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Home arrow News arrow Local News arrow All in the family

All in the family

Zack usually delivers the route, even if he has to borrow a brother's wheels because he forgot to fix his bike's flat tire. (Baker City Herald/S. John Collins).
Zack usually delivers the route, even if he has to borrow a brother's wheels because he forgot to fix his bike's flat tire. (Baker City Herald/S. John Collins).

By LISA BRITTON

Of the Baker City Herald

The Baxter family has pretty much perfected their newspaper route system — they've been at it for six years and have involved all five kids.

Karen Baxter said their Baker City Herald newspaper route began in 1996 when their oldest son, Greg, was 11.

"He was saving money to go to the National Boy Scout Jamboree in Virginia," she said.

Greg's younger brothers — Sam and Zack, now 15- and 13-years-old — also undertook the paper route to raise money for the Boy Scout trip.

At first there were a few bugs to work out, and Karen said soon they came up with a system for collecting money.

"We discovered right off the bat that collecting was easier if we wrote a note" to the customers, she said.

Every month she or one of the kids would type up a note with the newspaper's price and the date of collection. Then they would copy it, cut the notes apart and roll them up with the newspapers.

After they came up with that system, they worked on the actual act of collecting.

At first, Karen said "all five kids would get out and converge on one house."

Now the kids — Greg, Sam, Zack, Courtney, 10 and Jacob, 8 — go to five different doors, which cuts the time down to 45 minutes.

"It's kind of evolved from just my oldest son to the other kids," she said. "We've always had kids to fill in."

Which works great now that sports season is here. Karen said that the kids substitute for each other when sports conflict with the route schedule — whoever isn't in sports gets to deliver papers.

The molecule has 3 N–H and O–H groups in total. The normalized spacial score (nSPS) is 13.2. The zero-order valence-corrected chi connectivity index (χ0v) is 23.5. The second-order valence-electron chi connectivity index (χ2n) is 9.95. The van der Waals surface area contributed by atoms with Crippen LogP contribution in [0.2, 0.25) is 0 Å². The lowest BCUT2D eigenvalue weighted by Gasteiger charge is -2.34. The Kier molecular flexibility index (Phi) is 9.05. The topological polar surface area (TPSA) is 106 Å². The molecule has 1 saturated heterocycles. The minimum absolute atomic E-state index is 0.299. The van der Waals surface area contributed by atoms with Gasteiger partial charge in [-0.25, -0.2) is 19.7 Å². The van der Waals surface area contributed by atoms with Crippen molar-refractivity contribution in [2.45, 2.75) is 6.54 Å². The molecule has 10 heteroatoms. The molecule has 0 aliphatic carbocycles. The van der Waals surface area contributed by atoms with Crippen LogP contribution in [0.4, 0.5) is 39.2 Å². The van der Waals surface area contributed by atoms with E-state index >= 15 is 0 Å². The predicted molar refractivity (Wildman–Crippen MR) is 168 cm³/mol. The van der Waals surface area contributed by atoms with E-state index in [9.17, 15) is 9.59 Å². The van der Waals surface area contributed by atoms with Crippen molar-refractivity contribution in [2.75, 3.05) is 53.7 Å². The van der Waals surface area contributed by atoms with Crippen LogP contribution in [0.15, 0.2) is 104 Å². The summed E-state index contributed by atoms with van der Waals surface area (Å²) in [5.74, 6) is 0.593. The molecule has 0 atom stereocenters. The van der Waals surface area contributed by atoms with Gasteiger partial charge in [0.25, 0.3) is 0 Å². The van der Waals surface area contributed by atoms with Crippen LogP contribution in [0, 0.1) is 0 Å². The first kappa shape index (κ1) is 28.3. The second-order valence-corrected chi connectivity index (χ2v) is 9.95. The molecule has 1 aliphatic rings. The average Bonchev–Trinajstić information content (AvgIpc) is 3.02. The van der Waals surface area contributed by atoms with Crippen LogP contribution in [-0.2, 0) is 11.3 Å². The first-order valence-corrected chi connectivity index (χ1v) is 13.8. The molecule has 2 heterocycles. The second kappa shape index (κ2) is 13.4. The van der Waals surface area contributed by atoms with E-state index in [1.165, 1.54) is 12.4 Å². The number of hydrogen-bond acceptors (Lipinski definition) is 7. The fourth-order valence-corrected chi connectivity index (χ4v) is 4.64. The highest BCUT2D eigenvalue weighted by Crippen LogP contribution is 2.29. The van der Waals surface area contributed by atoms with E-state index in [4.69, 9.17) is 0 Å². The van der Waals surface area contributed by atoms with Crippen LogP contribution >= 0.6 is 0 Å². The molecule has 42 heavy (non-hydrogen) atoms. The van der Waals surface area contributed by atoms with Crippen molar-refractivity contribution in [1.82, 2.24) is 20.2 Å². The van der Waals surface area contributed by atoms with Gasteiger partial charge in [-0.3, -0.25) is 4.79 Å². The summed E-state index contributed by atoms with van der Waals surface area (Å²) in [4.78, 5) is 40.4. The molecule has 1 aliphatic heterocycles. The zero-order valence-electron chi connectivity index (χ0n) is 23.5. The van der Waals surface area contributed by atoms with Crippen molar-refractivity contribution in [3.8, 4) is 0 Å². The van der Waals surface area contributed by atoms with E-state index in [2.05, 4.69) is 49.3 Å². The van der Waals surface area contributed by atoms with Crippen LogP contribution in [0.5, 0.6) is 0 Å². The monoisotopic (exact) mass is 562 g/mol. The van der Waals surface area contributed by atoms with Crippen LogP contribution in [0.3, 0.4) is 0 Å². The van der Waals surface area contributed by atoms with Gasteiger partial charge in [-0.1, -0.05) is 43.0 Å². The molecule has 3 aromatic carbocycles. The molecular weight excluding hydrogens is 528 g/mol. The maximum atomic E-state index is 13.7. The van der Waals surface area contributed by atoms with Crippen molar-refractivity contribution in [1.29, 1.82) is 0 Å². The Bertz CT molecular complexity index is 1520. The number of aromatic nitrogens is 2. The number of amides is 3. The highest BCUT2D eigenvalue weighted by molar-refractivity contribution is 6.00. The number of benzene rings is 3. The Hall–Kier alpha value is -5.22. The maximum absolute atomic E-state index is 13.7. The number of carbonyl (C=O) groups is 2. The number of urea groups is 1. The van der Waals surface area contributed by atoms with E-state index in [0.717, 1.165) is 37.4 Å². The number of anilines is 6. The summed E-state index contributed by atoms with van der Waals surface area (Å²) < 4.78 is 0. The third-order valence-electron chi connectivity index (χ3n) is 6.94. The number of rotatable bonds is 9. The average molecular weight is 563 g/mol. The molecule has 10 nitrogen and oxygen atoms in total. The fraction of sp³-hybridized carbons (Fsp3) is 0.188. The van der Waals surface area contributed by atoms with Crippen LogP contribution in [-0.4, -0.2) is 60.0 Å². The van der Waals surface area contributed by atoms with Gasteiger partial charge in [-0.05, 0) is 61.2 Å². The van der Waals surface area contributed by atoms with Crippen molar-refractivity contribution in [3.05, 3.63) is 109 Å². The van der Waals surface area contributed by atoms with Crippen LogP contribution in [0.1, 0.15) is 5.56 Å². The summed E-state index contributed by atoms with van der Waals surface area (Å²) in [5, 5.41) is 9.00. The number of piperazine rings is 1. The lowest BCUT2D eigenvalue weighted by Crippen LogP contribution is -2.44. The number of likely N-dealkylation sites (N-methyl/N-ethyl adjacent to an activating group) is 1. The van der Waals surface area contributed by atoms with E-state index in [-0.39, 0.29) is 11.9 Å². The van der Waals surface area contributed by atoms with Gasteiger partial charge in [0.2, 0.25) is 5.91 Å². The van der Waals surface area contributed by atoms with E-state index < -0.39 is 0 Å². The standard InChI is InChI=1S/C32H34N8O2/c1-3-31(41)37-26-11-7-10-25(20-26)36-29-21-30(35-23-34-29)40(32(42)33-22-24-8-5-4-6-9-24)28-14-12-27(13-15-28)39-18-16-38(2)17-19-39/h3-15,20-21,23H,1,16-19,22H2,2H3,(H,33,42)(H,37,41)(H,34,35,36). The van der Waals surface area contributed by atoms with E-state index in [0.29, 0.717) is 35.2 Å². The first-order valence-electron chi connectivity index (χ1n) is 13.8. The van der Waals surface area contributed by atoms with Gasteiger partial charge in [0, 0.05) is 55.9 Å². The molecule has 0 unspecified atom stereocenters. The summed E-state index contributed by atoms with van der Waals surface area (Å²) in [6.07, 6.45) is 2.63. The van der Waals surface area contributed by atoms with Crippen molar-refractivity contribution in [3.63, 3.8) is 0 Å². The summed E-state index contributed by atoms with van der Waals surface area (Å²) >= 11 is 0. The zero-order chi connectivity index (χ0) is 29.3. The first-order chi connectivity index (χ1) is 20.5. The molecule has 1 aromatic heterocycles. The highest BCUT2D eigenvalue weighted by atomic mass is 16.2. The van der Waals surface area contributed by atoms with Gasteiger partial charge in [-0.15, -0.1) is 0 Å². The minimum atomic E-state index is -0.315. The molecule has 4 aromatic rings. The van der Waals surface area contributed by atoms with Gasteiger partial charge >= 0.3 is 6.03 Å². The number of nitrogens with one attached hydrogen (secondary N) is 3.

She said this "family business" has helped the kids develop over the last six years.

"I think it's really taught them responsibility," she said. "It's been good to teach them how to deal with the public and customers."

Whoever is delivering the papers has to show up on time, collect the money at the end of the month, and then turn it in.

"And they have to take it when they get complaints," Karen said.

Of course, with different carriers, they all enjoy different aspects of the job.

Karen said that Courtney loves to collect the money.

"She's just a go-getter girl who's not shy."

Zack said that the route's good because "it's short — 10 or 15 minutes. We just know it so well." They've trimmed down the delivery time from over an hour to their quickest time of 6 minutes.

Greg said that another good thing about the route is that "it's extra spending money."

"And I read the paper everyday," Zack added.

To help out the kids, Karen rolls the papers in the afternoon and drives them in the car when the weather turns snowy and the days are shorter so they finish before dark.

The rest of the time the kids use bikes or rollerblades.

Karen said that no one has ever been hurt while delivering papers, although Greg can recall a close call.

Right after he began the route, he said the carrier bag got caught in the spokes of his bicycle. Fortunately the mishap didn't result in any serious injuries, even though he went over the handlebars when the bike suddenly stopped.

Now they use a small, worn duffel bag with very short straps to carry the newspapers.

The route is still under Greg's name, and the location — down Washington Avenue — is convenient because it's near their home.

"It's the best route and we have nice people," Karen said. "They've watched the kids grow up."

Karen said Greg is the busiest with other activities, so the younger kids pitch in most of the time.

With a few exceptions.

"When no one wants to do it, they claim it's my route and I have to do it," Greg said.

 
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